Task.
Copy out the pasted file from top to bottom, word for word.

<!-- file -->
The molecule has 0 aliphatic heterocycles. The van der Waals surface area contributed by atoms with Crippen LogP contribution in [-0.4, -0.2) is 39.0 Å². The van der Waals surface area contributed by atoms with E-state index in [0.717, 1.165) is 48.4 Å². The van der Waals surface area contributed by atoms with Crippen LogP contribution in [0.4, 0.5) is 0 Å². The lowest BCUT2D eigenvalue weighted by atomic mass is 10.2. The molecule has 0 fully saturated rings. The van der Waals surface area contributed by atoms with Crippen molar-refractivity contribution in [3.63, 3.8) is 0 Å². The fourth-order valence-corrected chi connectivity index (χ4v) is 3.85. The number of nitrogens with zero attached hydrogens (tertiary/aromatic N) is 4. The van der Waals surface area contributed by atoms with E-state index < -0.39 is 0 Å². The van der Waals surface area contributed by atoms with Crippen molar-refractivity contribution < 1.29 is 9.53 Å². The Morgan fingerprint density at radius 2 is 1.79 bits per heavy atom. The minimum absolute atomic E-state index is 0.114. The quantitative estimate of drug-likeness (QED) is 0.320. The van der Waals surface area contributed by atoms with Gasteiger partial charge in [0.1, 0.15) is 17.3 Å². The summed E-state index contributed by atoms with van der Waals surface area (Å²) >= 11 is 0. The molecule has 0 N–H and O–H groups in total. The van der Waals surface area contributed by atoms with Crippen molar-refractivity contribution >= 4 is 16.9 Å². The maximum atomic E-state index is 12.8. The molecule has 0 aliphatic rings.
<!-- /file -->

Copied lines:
The molecule has 0 aliphatic heterocycles. The van der Waals surface area contributed by atoms with Crippen LogP contribution in [-0.4, -0.2) is 39.0 Å². The van der Waals surface area contributed by atoms with E-state index in [0.717, 1.165) is 48.4 Å². The van der Waals surface area contributed by atoms with Crippen LogP contribution in [0.4, 0.5) is 0 Å². The lowest BCUT2D eigenvalue weighted by atomic mass is 10.2. The molecule has 0 fully saturated rings. The van der Waals surface area contributed by atoms with Crippen molar-refractivity contribution in [3.63, 3.8) is 0 Å². The fourth-order valence-corrected chi connectivity index (χ4v) is 3.85. The number of nitrogens with zero attached hydrogens (tertiary/aromatic N) is 4. The van der Waals surface area contributed by atoms with E-state index < -0.39 is 0 Å². The van der Waals surface area contributed by atoms with Crippen molar-refractivity contribution < 1.29 is 9.53 Å². The Morgan fingerprint density at radius 2 is 1.79 bits per heavy atom. The minimum absolute atomic E-state index is 0.114. The quantitative estimate of drug-likeness (QED) is 0.320. The van der Waals surface area contributed by atoms with Gasteiger partial charge in [0.1, 0.15) is 17.3 Å². The summed E-state index contributed by atoms with van der Waals surface area (Å²) >= 11 is 0. The molecule has 0 N–H and O–H groups in total. The van der Waals surface area contributed by atoms with Crippen molar-refractivity contribution >= 4 is 16.9 Å². The maximum atomic E-state index is 12.8. The molecule has 0 aliphatic rings.